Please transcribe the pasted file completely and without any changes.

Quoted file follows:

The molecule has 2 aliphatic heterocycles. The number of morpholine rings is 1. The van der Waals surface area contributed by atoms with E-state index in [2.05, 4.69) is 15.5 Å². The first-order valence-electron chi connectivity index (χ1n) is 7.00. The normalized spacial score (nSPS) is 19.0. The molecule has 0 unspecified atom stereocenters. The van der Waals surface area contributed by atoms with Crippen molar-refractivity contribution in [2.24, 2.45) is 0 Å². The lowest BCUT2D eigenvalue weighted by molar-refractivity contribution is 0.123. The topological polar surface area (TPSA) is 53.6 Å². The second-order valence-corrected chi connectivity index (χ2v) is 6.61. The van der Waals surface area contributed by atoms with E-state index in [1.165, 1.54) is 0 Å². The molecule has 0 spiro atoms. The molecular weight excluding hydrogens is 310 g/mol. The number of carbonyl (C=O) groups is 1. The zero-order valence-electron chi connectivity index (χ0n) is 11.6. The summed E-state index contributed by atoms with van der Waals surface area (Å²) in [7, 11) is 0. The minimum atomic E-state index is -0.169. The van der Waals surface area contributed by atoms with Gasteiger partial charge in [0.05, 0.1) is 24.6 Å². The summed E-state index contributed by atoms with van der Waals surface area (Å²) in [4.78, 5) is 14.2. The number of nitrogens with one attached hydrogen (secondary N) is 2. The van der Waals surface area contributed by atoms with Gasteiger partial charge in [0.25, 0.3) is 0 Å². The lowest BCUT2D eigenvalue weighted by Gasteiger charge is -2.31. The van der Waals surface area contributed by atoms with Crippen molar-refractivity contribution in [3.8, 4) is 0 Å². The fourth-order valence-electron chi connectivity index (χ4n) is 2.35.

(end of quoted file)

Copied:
The molecule has 2 aliphatic heterocycles. The number of morpholine rings is 1. The van der Waals surface area contributed by atoms with E-state index in [2.05, 4.69) is 15.5 Å². The first-order valence-electron chi connectivity index (χ1n) is 7.00. The normalized spacial score (nSPS) is 19.0. The molecule has 0 unspecified atom stereocenters. The van der Waals surface area contributed by atoms with Crippen molar-refractivity contribution in [2.24, 2.45) is 0 Å². The lowest BCUT2D eigenvalue weighted by molar-refractivity contribution is 0.123. The topological polar surface area (TPSA) is 53.6 Å². The second-order valence-corrected chi connectivity index (χ2v) is 6.61. The van der Waals surface area contributed by atoms with E-state index in [1.165, 1.54) is 0 Å². The molecule has 0 spiro atoms. The molecular weight excluding hydrogens is 310 g/mol. The number of carbonyl (C=O) groups is 1. The zero-order valence-electron chi connectivity index (χ0n) is 11.6. The summed E-state index contributed by atoms with van der Waals surface area (Å²) in [7, 11) is 0. The minimum atomic E-state index is -0.169. The van der Waals surface area contributed by atoms with Gasteiger partial charge in [0.05, 0.1) is 24.6 Å². The summed E-state index contributed by atoms with van der Waals surface area (Å²) in [4.78, 5) is 14.2. The number of nitrogens with one attached hydrogen (secondary N) is 2. The van der Waals surface area contributed by atoms with Gasteiger partial charge in [0.25, 0.3) is 0 Å². The lowest BCUT2D eigenvalue weighted by Gasteiger charge is -2.31. The van der Waals surface area contributed by atoms with Crippen molar-refractivity contribution in [3.8, 4) is 0 Å². The fourth-order valence-electron chi connectivity index (χ4n) is 2.35.